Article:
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Skagit River Journal

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Town of Allen, finally explained
Part One: Allen and Roray families and the mill

      The remains of the town of Allen, 1955. Looking west across the highway that proceeds north to Chuckanut Drive. We hope that readers will have more photos of Allen and environs in their family collections, as well as photos of Joy Busha and other Allen-area pioneers. Photo from 1955 Bellingham Herald article.

(C.S. Roray)
Clifford S. Roray Jr., as a young man. Photo courtesy of Andrea Chorney.

      We have searched for years for an explanation about the conflicting names of the town of Allen that was located on the Interurban line about a mile north of the intersection with the east-west Cook Road. Now the townsite is just a crossing on the Chuckanut Highway on the way to Chuckanut Drive with a handful of businesses. Why did the Interurban attempt to name the town Roray while the residents rose up in indignation and insisted on the name, Allen?
      A few people confused the inspiration for the name as having something to do with G.W.L. Allen, the early Skagit Valley settler who founded the nearby town of Atlanta on Samish Island and who acted as sheriff of Whatcom County before Skagit was split off in 1883. As far as we know, Sheriff Allen had no role in the town.
      Others attributed the name to a shingle mill at that intersection that was owned by a Mr. Roray and his father-in-law, Mr. Allen. Very few details were provided, however, and no first names or details about those men, so we were determined to discover what lay behind the town and the name. We thought it especially odd that there would be a conflict over the two names since the families were related. Finally, in 2006 we connected some of the dots, and then in 2007, we were contacted by a descendant of the family. We can now present at least a partial answer to this question although our research continues. First, we review the conflict, as Allen old-timer Euphronious E. "Frone" Watkinson explained it to Jack Sigurdson, a Bellingham Herald story of Nov. 27, 1955.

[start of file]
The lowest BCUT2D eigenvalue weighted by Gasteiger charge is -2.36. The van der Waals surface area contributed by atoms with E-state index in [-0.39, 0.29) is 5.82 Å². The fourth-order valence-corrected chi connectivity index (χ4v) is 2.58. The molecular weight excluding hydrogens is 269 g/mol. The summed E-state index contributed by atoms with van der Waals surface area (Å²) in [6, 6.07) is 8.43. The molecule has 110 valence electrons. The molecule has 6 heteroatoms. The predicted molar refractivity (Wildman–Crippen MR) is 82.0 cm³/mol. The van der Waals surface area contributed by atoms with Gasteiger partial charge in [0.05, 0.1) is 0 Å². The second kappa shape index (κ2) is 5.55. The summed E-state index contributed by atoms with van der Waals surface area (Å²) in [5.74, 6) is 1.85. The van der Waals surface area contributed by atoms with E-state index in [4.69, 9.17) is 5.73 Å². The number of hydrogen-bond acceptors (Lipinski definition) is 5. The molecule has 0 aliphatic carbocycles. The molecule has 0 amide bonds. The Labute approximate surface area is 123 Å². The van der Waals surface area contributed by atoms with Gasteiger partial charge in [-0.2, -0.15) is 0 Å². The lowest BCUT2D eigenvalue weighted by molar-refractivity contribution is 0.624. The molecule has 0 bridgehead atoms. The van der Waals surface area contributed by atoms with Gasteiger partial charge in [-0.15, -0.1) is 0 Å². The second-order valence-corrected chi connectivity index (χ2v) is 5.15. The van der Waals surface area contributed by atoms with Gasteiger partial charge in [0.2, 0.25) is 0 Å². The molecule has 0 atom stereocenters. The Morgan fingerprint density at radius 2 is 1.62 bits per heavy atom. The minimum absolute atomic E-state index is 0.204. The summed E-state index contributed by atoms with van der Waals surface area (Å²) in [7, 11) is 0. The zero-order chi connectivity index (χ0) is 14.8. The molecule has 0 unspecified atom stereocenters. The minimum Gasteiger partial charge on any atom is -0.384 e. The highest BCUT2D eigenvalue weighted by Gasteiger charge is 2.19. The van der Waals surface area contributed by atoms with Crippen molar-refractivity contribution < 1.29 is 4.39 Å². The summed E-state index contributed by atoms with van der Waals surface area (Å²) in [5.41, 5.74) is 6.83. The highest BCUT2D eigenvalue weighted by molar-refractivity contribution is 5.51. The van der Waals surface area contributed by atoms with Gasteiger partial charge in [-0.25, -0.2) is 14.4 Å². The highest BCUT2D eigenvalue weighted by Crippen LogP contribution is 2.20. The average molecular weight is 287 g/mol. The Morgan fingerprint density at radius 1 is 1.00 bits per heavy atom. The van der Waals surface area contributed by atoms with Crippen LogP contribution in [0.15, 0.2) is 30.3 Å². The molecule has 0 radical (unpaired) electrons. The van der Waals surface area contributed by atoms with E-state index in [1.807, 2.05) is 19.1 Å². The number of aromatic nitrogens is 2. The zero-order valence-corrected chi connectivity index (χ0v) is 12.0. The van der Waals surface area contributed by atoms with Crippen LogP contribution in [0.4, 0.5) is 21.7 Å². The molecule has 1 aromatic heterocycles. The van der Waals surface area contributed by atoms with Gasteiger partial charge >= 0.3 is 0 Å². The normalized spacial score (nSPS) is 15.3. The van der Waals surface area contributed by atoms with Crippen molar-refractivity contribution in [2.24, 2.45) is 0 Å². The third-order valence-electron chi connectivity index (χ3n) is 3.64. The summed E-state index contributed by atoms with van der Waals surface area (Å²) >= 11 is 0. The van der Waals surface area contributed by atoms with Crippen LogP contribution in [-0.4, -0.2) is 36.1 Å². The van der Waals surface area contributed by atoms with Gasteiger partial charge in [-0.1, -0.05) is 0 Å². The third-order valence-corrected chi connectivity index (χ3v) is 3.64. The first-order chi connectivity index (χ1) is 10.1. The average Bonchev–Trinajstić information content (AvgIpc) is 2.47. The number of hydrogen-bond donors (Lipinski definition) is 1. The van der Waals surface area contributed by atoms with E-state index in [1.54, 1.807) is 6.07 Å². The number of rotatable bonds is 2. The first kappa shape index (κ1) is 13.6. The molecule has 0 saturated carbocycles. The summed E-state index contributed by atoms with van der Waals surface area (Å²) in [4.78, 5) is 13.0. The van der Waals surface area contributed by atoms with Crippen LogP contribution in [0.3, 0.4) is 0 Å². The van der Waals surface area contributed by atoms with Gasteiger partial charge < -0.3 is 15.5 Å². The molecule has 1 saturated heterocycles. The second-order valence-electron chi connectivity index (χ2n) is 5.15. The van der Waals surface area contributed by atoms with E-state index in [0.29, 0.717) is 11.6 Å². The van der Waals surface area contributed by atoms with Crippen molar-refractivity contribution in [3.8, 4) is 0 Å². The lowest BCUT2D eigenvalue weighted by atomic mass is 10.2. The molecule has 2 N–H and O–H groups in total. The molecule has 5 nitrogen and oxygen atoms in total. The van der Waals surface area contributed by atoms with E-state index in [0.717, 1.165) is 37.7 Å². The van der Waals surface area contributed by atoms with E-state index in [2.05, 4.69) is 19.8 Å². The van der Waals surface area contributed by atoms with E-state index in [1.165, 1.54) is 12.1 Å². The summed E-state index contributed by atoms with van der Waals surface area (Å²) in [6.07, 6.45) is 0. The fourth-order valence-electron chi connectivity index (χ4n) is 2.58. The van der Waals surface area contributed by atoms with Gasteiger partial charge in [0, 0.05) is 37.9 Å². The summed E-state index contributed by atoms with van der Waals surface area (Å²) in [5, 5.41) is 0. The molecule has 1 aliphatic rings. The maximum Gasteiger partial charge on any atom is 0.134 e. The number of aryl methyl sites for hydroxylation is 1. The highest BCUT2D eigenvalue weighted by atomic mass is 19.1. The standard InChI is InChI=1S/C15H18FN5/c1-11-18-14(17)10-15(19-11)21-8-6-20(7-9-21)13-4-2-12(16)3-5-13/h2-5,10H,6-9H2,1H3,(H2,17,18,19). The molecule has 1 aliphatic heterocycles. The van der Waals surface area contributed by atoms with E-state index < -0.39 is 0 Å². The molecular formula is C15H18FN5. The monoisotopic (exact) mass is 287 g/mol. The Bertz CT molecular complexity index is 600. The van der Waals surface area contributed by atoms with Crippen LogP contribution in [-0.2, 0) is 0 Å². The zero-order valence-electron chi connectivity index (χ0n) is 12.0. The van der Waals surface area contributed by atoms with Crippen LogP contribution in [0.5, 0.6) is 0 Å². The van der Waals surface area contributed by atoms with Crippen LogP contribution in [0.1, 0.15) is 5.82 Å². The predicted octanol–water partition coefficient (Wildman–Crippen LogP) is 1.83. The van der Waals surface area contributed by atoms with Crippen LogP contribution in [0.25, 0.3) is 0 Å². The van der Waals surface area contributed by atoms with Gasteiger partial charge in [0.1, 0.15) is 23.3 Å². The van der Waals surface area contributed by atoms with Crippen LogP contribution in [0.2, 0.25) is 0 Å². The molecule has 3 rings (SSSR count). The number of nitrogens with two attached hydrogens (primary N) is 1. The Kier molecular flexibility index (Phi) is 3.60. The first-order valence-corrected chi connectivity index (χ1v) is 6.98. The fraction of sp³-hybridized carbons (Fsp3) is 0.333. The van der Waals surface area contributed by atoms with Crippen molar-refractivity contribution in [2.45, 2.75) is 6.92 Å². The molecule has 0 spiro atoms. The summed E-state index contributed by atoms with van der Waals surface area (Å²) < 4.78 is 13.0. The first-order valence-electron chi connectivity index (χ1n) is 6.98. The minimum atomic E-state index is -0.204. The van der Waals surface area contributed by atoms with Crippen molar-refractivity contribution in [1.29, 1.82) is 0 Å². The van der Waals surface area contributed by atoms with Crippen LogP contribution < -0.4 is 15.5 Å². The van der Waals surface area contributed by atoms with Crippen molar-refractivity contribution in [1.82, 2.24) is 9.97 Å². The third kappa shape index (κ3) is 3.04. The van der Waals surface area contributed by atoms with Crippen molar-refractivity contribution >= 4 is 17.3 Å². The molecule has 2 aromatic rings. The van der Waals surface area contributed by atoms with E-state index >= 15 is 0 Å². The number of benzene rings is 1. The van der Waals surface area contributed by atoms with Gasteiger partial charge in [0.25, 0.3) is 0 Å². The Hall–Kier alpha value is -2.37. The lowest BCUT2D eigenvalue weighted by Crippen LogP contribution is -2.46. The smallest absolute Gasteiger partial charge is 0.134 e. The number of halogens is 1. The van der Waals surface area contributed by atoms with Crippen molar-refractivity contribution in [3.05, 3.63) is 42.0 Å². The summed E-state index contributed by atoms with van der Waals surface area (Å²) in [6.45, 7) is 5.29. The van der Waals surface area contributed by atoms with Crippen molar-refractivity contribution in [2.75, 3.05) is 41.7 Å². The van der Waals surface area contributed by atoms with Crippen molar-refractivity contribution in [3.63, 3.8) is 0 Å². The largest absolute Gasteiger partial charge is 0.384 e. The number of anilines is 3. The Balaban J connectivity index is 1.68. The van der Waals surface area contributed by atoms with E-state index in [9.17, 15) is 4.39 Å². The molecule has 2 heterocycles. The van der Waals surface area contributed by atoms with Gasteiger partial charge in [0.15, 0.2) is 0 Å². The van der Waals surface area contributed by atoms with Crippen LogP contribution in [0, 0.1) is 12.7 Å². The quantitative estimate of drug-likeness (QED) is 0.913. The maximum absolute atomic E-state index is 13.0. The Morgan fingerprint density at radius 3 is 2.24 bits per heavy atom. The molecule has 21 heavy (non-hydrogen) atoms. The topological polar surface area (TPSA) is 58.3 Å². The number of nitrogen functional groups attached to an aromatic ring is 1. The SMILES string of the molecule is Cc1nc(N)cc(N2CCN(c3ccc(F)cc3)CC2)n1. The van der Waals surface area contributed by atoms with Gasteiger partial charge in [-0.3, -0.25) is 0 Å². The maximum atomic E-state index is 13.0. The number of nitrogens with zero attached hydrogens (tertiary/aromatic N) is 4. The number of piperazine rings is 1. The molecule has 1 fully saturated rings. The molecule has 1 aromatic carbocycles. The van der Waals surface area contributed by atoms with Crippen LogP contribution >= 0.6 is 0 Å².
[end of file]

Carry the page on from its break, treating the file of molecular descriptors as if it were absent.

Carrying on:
There literally was "nothing here" when he settled at Allen, but a shingle mill was opened by two men, a Roray and his father-in-law, Mr. Allen. The settlement still was nameless until the interurban railway company laid its rails to Bellingham. [Journal ed. note: Stone and Webster Co. of Boston, through its Pacific Northwest Traction Co., began interurban service from Whatcom County to Skagit County in 1912.]
      "They wanted a right-of-way over Roray's property," Watkinson explained, "and he wouldn't yield unless they named the station after him. That's just what the interurban did: place a sign here reading 'Roray'!"
      However, the people of the surrounding area didn't take to the railway's concession so easily. They ripped the "Roray" sign down and in its place installed their choice: "Allen."
      To avoid a civil war, apparently, the interurban finally compounded the confusion by designating the station as "Allen-Roray," and apparently it satisfied everyone for the station existed several years under that title. All this took place about 50 years ago, Watkinson recalled.

The James W. Allen obituary leads to answers
(Kate Allen)
Kate Allen, 1899, three years before she married Clifford Roray. Photo courtesy of Andrea Chorney.

      For the first ten years that we researched this question, we were hampered because none of the sources even provided the first names of the gentlemen involved. Once again, we are indebted to Susan Nahas, coordinator of the Whatcom County Rootsweb forum, who posted the obituary for James W. Allen, which we found in 2006:
Apoplexy causes the death of J.W. Allen
Well Known Citizen of Bellingham Passes Away After Illness of Only Two Hours

      James W. Allen, a well known citizen of this city, died at the family residence, 1333 Grant Street, last evening at 6 o'clock at the age of 58 years, death being due to a stoke of apoplexy, which occurred about two hours before. Allen came to this city with his family seventeen years ago from the state of Michigan. He is survived by his wife, who was at his bedside when the end came, and one daughter, Mrs. Clifford S. Roray, wife of a prominent shingle manufacturer of Skagit County. Allen was prominent in fraternal circles, being a member of Bellingham Bay Lodge, No. 44, F. & A. M., Bellingham Bay Court, No. 1957, Independent Order of Foresters and the local lodge of Yeomen. The body lies at the residence. The funeral arrangements are to be announced later. (From The Morning Reveille, Bellingham, October 22, 1907)
      Once we had some names to work with, we had the building blocks for research and we soon found some answers. According to the 1880 Federal Census, Clifford Swing Roray was born in Pennsylvania in 1871 and he was the eldest of three children. Clifford S. Roray married Kate Allen, a daughter of James W. and Katherine (Rodgers) Allen, in Washington state in 1902. The first Northwest record we have of Roray is from Clearbrook, a few miles west of Sumas on the Canadian border, where he was listed in 1899 as a lumberman in Nelson, B.C.

Investments by Roray and Allen